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Delightful early 19th-century color-printed and hand-colored copperplate engraving showing a scene from the ever-popular book Paul et Virginie by Jacques-Henri Bernardin de Saint-Pierre, published on the eve of the French Revolution. This book continues to be widely read and appreciated for its critique of the artificial class divisions found in eighteenth-century France.

The image shows a lunch scene on the island of Mauritius, in which Paul and Virginie eat with the governor. A slave is tasked with making silk in the background, and the jungle springs up around the family. Text at the bottom of the image recaps the story.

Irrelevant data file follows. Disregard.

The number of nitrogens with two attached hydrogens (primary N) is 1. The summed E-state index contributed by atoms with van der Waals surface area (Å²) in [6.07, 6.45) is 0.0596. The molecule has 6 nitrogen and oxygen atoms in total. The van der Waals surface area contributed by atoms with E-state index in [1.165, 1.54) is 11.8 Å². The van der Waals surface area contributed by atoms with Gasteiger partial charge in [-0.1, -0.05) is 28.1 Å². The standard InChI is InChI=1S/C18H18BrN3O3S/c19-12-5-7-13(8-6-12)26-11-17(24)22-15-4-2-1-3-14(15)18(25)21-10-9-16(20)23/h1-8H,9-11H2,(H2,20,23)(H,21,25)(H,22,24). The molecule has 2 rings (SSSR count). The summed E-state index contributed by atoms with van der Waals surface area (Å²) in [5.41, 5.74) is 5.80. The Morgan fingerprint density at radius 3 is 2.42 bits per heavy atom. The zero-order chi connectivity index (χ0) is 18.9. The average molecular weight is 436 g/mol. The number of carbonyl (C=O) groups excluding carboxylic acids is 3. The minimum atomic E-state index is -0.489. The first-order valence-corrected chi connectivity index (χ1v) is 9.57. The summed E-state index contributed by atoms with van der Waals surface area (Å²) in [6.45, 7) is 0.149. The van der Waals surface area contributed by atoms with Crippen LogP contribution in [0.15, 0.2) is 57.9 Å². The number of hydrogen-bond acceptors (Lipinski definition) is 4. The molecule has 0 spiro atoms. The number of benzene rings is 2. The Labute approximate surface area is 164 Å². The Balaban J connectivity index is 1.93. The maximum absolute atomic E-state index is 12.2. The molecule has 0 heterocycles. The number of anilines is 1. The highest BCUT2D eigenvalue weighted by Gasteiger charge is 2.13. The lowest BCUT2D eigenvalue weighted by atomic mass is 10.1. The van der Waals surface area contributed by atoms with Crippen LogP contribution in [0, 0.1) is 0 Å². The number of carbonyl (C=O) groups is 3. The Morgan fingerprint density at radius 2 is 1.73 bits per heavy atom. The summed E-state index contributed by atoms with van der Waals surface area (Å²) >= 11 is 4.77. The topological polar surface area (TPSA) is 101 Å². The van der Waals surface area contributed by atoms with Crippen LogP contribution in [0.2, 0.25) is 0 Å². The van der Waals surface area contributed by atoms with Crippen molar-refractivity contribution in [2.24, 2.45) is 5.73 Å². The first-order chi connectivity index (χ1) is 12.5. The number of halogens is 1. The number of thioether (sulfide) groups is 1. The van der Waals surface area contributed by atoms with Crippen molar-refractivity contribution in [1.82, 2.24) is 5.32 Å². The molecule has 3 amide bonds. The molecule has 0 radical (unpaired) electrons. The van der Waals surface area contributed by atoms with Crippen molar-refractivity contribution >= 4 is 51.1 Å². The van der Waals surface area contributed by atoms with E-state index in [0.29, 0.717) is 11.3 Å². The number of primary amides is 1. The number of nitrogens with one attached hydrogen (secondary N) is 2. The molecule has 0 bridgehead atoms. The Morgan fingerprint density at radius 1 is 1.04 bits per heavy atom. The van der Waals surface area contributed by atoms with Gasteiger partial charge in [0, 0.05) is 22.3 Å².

This image was published as part of a set of six scenes drawn by Michele Lambart and engraved by Duthe. These images continue to be popular to the modern-day, with surrealist editions having been issued.

Condition Description
Color-printed in the À la poupée method, finished by hand. Some even toning in paper. Some archival tape around edges on verso. Minor loss to original paper in lower left. Some repaired tears.